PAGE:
Chronic Pain

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Chronic pain presents a number of challenges to researchers and clinicians, leaving many patients to endure and suffer chronic pain for many years and even a lifetime for some. Attempts to understand, treat and alleviate the suffering caused by pain is one of the most important aspects of healthcare and medicine. The subjective nature of the pain experience and the different pathophysiological mechanisms involved in pain all contribute to the challenges in understanding and treating chronic pain. Conventional pharmacological treatment approaches have been providing some relief to patients who suffer chronic pain, but those who suffer may seek alternative treatments for a number of reasons, ranging from the lack of effective analgesia to the…show more content…
The introduction of modern medical and scientific imaging technologies has allowed researchers and clinicians to gain a much better understanding of acute and chronic pain pathophysiology.

Acute pain is well understood, it functions as a protective warning system and is important for human survival. Pain informs when damage to the body is imminent or has taken place, so that action can be taken to prevent or protect from further damage taking place. Physical response to acute pain is automatic. When one removes a hand from a hot surface to prevent damage to the skin tissue, or shields and injury from further damage, one does not need to think about doing these things. They are automatic unconscious responses that take place through biophysiological processes and mechanisms.

Anatomical, physiological and biochemical mechanisms and processes work together in a complex way to detect damage or potential damage to tissue at a cellular level, sending a message from the peripheral nervous system to the central nervous system which interprets the pain experience and body location. These mechanisms and processes also respond with appropriate control to take action, not only at the site of injury, but also systemically, using other systems, processes and mechanisms of the body, besides just the nervous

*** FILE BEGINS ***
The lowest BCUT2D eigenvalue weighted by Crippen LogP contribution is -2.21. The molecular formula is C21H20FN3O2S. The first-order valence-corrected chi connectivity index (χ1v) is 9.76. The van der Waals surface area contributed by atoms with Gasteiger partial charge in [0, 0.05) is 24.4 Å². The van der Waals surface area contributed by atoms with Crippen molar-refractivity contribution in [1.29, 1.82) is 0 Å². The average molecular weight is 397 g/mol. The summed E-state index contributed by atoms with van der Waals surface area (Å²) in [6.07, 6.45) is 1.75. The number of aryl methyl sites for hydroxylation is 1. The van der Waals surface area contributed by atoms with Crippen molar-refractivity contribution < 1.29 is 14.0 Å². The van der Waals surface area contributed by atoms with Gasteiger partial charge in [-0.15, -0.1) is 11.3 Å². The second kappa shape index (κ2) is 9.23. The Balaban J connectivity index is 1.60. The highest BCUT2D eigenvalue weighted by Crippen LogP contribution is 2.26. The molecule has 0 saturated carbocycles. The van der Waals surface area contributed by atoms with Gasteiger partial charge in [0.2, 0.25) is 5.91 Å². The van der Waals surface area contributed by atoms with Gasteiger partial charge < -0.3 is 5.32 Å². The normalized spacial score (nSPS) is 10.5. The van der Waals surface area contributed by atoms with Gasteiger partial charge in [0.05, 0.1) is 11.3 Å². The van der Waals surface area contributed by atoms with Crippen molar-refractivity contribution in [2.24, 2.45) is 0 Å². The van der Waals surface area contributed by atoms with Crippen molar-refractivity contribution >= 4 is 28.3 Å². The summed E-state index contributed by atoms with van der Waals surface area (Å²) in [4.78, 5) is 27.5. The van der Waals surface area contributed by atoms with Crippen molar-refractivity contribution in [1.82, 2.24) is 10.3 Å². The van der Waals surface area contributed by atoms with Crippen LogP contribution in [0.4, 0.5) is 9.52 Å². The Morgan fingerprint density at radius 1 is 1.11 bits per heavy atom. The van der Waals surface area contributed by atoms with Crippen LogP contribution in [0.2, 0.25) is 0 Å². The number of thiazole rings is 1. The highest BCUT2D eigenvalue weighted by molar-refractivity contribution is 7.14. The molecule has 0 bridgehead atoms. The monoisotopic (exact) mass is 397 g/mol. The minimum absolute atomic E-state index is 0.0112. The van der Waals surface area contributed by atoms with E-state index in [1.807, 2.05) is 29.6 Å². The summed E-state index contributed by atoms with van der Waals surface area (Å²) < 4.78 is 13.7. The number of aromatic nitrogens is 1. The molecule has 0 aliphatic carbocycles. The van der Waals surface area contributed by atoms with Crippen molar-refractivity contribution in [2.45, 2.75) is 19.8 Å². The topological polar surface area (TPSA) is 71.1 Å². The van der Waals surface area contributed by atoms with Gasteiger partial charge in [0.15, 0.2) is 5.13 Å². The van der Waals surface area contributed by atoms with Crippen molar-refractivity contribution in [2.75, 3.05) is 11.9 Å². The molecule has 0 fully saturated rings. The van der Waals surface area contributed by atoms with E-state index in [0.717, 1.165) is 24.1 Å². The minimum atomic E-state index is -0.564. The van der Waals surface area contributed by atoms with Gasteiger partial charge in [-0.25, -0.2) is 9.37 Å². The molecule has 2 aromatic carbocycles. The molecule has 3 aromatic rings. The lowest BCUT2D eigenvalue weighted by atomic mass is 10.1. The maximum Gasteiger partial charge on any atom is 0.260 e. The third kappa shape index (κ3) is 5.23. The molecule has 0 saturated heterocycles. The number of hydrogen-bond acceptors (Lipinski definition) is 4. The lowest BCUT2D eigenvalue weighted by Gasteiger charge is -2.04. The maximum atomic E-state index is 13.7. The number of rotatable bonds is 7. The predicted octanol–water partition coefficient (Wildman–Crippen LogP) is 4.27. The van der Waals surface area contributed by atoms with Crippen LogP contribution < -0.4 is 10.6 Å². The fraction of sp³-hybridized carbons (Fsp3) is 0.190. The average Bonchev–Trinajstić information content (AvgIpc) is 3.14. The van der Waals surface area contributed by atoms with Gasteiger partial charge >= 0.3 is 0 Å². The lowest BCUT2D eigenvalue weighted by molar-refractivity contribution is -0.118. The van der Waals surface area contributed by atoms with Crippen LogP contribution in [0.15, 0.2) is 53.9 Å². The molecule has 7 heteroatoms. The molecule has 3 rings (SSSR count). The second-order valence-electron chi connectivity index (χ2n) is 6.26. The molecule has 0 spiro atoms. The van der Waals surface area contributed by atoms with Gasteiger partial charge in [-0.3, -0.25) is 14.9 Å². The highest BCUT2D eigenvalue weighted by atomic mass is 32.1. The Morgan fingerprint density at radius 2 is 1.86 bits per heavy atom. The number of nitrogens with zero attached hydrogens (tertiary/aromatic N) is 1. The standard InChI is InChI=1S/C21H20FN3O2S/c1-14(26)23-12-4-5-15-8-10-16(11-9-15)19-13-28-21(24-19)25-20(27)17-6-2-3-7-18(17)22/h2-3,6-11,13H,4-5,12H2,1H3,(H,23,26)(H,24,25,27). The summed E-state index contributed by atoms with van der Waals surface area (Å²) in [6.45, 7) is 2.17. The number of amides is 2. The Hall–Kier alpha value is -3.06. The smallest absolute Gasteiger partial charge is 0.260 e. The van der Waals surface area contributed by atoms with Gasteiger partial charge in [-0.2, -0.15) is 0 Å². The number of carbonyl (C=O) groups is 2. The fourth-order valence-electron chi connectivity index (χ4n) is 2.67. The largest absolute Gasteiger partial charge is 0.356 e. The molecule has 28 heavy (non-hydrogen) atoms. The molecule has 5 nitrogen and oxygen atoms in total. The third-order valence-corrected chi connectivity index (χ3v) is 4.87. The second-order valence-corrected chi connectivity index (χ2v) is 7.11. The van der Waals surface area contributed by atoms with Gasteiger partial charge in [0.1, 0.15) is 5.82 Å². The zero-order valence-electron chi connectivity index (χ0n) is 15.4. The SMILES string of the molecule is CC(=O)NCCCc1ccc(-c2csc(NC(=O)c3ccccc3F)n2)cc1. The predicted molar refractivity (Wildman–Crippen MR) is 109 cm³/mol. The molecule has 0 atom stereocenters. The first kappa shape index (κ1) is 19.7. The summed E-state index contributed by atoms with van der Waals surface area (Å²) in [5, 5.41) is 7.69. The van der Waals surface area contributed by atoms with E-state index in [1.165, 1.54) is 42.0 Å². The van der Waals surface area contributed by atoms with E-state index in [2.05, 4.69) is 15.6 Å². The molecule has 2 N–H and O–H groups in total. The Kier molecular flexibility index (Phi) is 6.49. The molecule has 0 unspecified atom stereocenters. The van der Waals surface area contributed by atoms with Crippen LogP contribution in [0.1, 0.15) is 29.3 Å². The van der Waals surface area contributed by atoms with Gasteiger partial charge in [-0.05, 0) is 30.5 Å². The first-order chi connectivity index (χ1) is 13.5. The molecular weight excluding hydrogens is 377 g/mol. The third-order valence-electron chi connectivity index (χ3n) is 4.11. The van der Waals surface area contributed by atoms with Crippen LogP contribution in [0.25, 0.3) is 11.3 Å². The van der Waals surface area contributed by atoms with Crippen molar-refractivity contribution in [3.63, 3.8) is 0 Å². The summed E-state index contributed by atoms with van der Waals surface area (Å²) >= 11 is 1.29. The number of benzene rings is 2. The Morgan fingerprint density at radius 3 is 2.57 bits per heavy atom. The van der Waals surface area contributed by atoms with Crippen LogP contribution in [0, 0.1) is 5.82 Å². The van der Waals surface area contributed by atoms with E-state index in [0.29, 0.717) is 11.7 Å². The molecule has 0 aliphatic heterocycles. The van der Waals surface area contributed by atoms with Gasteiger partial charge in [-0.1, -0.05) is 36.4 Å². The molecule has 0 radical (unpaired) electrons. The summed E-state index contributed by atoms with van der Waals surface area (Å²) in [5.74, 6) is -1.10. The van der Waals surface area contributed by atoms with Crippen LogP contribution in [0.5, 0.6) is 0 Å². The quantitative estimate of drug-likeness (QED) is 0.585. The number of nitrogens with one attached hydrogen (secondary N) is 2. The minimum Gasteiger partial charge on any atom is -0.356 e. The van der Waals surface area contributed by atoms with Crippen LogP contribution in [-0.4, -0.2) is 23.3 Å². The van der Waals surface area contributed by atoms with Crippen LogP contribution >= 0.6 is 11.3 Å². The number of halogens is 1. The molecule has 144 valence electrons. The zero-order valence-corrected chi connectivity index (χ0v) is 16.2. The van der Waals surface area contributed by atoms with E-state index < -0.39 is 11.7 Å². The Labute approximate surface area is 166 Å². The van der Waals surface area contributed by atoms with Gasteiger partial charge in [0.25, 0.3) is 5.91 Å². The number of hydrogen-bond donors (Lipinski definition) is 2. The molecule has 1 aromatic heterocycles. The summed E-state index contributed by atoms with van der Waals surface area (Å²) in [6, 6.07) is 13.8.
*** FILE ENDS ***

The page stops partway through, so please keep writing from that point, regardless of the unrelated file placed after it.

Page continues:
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Different types of nerve fibres interface with the interneurons and second order neurons in the grey matter laminae of the spinal cord. The laminae is divided into a number of lamina, each providing a specific type of transmission between the nerve fibres and the interneurons/second order neurons. The outermost lamina is where A-delta fibres and C fibres synapse with second order neurons that transmit to the thalamus and then on to the somatosensory cortex and cingulate cortex in the brain, where the perception of the pain experience is processed. In some layers of lamina, A-delta, A-beta and C fibres synapse with interneurons and second order neurons that may synapse with neurons in other lamina. The innermost lamina contain second order neurons that transmit to the locus coeruleus, hypothalamus and amygdala in the brain. Some lamina also contain inhibitory interneurons which prevent signals from transmitting further along the pathway. The dorsal horn of the spinal cord is a complex anatomical structure which needs further explanation, as this is where one of the mechanisms of chronic pain can develop.

As mentioned, different types of nerve fibres synapse in the laminae. A-delta and C fibres synapse with second order neurons that transmit to the thalamus and then on to the somatosensory cortex, cingulate

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